Another thing about trying to win back to back. You’re not going to get the same calls again, referees are going to be tougher on you, whether you believe that or not. That was seen in Kerry’s league game against Tyrone, David Clifford is not going to get the same type protection this year.
It’s nothing conscious, it’s just the natural thing, David won’t be getting the frees as easily as he did last year. Things don’t always bounce the same way as they did before.
I remember in 2006, for Kerry, it was like watching Constitution Hill just jumping and pinging the hurdles. Then in 2007, you were hitting the likes of Monaghan in the quarter-final, scrapping just to get over the line. Decisions are going against you. They’re the challenges you seem to face the second time around.
It’s not even a hunger thing. I know Dublin are very savvy when it comes to the media side of things, but one thing I’ve noticed among the established players – and they’re not making any secret of it – is that desire to win another All-Ireland. Some of that team have seven or eight All-Irelands, but even after all they’ve won, to win another would be great.
So if you want my podium order now I’d put Dublin first, Galway second, and Kerry third. Then maybe Mayo in fourth.
Kerry’s run-in will suit them, especially with Cork out of the way. I actually expected Cork might put something up to Kerry in Munster this year. That’s not the case now.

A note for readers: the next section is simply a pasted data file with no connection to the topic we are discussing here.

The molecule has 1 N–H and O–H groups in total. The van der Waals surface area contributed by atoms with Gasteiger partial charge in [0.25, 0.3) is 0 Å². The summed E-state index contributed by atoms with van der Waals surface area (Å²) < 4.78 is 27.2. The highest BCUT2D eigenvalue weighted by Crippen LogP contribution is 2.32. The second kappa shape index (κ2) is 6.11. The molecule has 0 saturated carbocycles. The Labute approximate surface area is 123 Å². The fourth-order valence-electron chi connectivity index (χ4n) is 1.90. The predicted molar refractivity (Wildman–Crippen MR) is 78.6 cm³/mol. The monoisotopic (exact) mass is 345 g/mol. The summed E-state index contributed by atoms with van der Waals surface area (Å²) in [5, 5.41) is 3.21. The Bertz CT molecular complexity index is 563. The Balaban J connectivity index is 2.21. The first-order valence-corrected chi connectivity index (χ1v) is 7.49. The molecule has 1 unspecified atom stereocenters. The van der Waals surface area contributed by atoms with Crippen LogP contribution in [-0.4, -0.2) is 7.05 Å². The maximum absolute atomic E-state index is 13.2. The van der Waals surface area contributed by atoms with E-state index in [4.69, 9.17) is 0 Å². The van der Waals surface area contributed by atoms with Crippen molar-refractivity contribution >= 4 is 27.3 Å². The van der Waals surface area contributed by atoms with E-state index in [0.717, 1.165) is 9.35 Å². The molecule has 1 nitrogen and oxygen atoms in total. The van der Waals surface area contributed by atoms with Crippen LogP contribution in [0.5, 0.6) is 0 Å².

Kerry are training accordingly too. They were away training last week in Portugal with a view to what’s coming down the tracks later in the summer. If, say, they were playing Cork this weekend, they wouldn’t have gone away to train. They’ll play out the Munster championship, but really won’t be hopping off the ground until they get into that round-robin championship.
In fairness, the championship has started off on a positive note. Monaghan and Tyrone at the weekend was a game that had everything. Both teams had played poorly enough in the league, Monaghan more so than Tyrone, and beforehand you wouldn’t have given the game much hope. In the past they’ve been dour and dogged affairs with a bit of history there.